Ireland’s foreign adoption clearance ‘not safe’

A United Nations watchdog is concerned that travel and certification documents issued by Irish authorities to couples who want to adopt children abroad “lack specificity and can be easily falsified.”

Ireland’s foreign adoption clearance ‘not safe’

A United Nations watchdog is concerned that travel and certification documents issued by Irish authorities to couples who want to adopt children abroad “lack specificity and can be easily falsified.”

The observation is in a report on Ireland by special rapporteur on the sale and sexual exploitation of children, Maud de Boer-Buquicchio of the Office of the United Nations High Commissioner for Human Rights.

Ms de Boer-Buquicchio was highlighting Ireland’s use of immigration clearance letters (ICLs), instead of a visa, to facilitate the entry into Ireland of a foreign-born child who is being adopted by an Irish couple.

Ireland is almost unique internationally in not requiring a visa for a child being taken in from abroad for the purpose of adoption. Instead, these children are brought into the country by means of ICLs, issued to prospective adoptive couples by the Irish Naturalisation and Immigration Service (INIS).

In her report, published last March, Ms de Boer-Buquicchio said she was concerned that ICLs did not contain enough security features. She said that “travel and certification documents used for children adopted internationally lack specificity and can easily be falsified.”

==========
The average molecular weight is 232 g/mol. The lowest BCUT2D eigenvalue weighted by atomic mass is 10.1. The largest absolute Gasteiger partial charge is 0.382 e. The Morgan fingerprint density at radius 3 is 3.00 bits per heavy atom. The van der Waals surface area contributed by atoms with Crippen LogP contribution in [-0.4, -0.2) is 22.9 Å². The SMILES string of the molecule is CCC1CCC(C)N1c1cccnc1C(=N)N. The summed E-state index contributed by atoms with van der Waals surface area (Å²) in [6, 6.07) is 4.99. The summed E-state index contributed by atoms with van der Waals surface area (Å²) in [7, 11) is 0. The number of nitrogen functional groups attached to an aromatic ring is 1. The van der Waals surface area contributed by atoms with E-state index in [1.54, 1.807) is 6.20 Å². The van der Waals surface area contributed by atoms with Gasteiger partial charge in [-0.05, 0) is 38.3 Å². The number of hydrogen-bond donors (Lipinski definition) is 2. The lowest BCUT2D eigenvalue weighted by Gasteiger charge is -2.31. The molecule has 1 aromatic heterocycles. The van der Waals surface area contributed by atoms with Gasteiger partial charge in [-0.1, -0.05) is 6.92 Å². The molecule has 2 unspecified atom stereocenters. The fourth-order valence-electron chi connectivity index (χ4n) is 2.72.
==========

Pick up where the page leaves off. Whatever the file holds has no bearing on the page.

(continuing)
Responding to the criticism, the Department of Justice said that 53 ICLs have been issued in the last two years and that “these letters contain security features, including photographic identification”, and that they must be surrendered to immigration authorities at the port of entry to the State.

“The Department of Justice and Equality met with the UN special rapporteur in the course of her visit to Ireland last summer,” said the Department of Justice in a statement.

We note her recommendations and will continue to keep issues of security and confidentiality, which we take very seriously, under constant review.

The department refused to comment on what, if any, additional security features are contained on current ICLs or whether security features have ever been updated. While just 53 such letters have been issued in the last two years, thousands of ICLs were issued between 2003 and 2013.

Up until 2010, when Ireland ratified the Hague Convention, the Irish Examiner is aware that the letter had no specific security features, other than being laminated. It contained the names and photograph of the adoptive parents, stating that they were eligible to adopt from a named country. The couple did not even have to have been referred a specific child, before applying for and receiving an ICL.

Since 2010 and Ireland’s ratification of the Hague Convention, the details of the child are now included on an ICL. The Adoption Authority of Ireland (AAI) now must also have sanctioned the placement of a specific child, before an ICL is issued.

Between 2003 and May of 2013, 6,088 ICLs were issued to adoptive parents — a period when just 3,710 children were registered in the foreign adoptions register and 3,673 declarations of eligibility and suitability to adopt were issued to adoptive parents.

The AAI has previously explained this discrepancy by pointing out that couples could be issued multiple letters per adoption, due to an extension to their declaration or a change of country. However, it declined to issue a breakdown of the exact number of ICLs issued per every adoption registered.

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